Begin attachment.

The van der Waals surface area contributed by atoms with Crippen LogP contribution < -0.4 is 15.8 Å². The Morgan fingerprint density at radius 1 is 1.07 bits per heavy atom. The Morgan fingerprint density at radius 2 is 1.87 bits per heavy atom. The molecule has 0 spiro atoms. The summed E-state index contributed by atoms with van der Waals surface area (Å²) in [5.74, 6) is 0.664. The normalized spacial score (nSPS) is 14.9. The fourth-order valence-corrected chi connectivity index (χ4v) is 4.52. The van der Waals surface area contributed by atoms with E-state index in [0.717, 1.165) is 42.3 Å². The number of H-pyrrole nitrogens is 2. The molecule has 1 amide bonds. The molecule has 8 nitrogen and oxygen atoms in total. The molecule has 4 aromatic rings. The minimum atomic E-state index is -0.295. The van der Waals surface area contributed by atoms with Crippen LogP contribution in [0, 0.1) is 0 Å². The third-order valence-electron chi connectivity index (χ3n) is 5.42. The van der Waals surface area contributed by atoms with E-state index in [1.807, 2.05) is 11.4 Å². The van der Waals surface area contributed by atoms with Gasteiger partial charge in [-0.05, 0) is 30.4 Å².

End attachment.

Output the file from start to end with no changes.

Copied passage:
The van der Waals surface area contributed by atoms with Crippen LogP contribution < -0.4 is 15.8 Å². The Morgan fingerprint density at radius 1 is 1.07 bits per heavy atom. The Morgan fingerprint density at radius 2 is 1.87 bits per heavy atom. The molecule has 0 spiro atoms. The summed E-state index contributed by atoms with van der Waals surface area (Å²) in [5.74, 6) is 0.664. The normalized spacial score (nSPS) is 14.9. The fourth-order valence-corrected chi connectivity index (χ4v) is 4.52. The van der Waals surface area contributed by atoms with E-state index in [0.717, 1.165) is 42.3 Å². The number of H-pyrrole nitrogens is 2. The molecule has 1 amide bonds. The molecule has 8 nitrogen and oxygen atoms in total. The molecule has 4 aromatic rings. The minimum atomic E-state index is -0.295. The van der Waals surface area contributed by atoms with Crippen LogP contribution in [0, 0.1) is 0 Å². The third-order valence-electron chi connectivity index (χ3n) is 5.42. The van der Waals surface area contributed by atoms with E-state index in [1.807, 2.05) is 11.4 Å². The van der Waals surface area contributed by atoms with Gasteiger partial charge in [-0.05, 0) is 30.4 Å².